FARMINGTON — San Juan County will get about $2.2 million this year from a federal program that compensates local governments for incorporating large amounts of public land, but local officials question the program's continuity.
Since 2008, the county has received about $14.4 million from the Payments in Lieu of Taxes program, taking in about $2 million each year. County Executive Officer Kim Carpenter said the county relies on the funds to operate.
But Congress has not yet authorized future PILT payments, though the Department of the Interior has requested that legislators reauthorize 2015 funding.
PILT money compensates counties that include large tracts of federal land, such as land managed by the Bureau of Land Management, National Park Service and Forest Service.
Counties cannot build on those lands nor collect property taxes on them. Only 6.5 percent of San Juan County is private land, and the rest is tribal, federal and state government land, according to county documents.
This year, about 1,900 local governments nationwide are getting $436.9 million in PILT funds, the Department of the Interior announced this week.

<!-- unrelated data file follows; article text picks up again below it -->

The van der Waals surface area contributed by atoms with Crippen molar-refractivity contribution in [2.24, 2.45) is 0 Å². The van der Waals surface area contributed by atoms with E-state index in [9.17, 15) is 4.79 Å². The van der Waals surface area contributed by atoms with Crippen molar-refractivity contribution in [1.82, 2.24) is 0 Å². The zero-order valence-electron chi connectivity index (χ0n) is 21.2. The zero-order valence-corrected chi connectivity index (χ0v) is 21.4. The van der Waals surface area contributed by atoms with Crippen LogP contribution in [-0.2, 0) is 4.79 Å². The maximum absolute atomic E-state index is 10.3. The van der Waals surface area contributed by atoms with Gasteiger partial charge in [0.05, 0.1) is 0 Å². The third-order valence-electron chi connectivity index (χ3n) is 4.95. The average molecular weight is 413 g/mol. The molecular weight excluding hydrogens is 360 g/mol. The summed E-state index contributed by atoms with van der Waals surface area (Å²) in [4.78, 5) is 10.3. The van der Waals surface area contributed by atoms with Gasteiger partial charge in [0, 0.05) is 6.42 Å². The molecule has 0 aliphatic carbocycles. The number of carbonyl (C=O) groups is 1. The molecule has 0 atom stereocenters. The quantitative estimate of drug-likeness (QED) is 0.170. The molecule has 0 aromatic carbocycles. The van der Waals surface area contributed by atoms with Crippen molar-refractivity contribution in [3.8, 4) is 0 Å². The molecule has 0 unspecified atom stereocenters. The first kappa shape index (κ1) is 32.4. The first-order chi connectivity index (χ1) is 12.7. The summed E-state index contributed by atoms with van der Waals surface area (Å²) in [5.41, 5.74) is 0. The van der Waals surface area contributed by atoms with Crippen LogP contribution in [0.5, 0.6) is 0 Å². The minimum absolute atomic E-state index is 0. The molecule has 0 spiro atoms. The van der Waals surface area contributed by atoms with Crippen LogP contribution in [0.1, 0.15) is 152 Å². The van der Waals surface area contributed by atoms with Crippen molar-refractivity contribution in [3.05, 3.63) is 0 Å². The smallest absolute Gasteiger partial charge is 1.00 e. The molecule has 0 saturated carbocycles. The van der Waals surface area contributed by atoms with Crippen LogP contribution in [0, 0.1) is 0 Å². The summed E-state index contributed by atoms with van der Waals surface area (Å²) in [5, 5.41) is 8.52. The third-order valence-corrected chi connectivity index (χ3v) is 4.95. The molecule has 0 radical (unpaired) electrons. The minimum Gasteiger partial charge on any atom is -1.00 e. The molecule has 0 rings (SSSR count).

Congress in 2008 authorized PILT program funding to 2012, and it was extended each year after that. But county officials say it's an unstable source of revenue.
This year's PILT payment is about 7 percent of the county's $30 million general fund, Deputy County Executive Officer Linda Thompson said.
Without PILT payments, Carpenter said, "We would have to rearrange some things. To what extent? I can't give you an exact answer." But he added, "It would put a dent. No question about it."
On Wednesday, U.S. Sens. Tom Udall, D-N.M., and Martin Heinrich, D-N.M., announced the $36.6 million PILT payment to counties in New Mexico is more than 8 percent greater than the previous year, according to a news release from Udall's press office.
"I fought hard to make sure these critical payments continued this year," Udall said in the press release, "and I will keep fighting until they are permanently funded."
Jennifer Talhelm, Udall's spokeswoman, said the senator is a member of a congressional coalition trying to permanently fund the PILT program.
Udall's Republican challenger in the general election, Allen Weh, said this year's PILT payment is finally close to its level in 2008.
"That said," he said in a prepared statement, "it's also unfortunate that more of New Mexico's land than ever — 44 percent — is now owned by the federal government and not New Mexicans."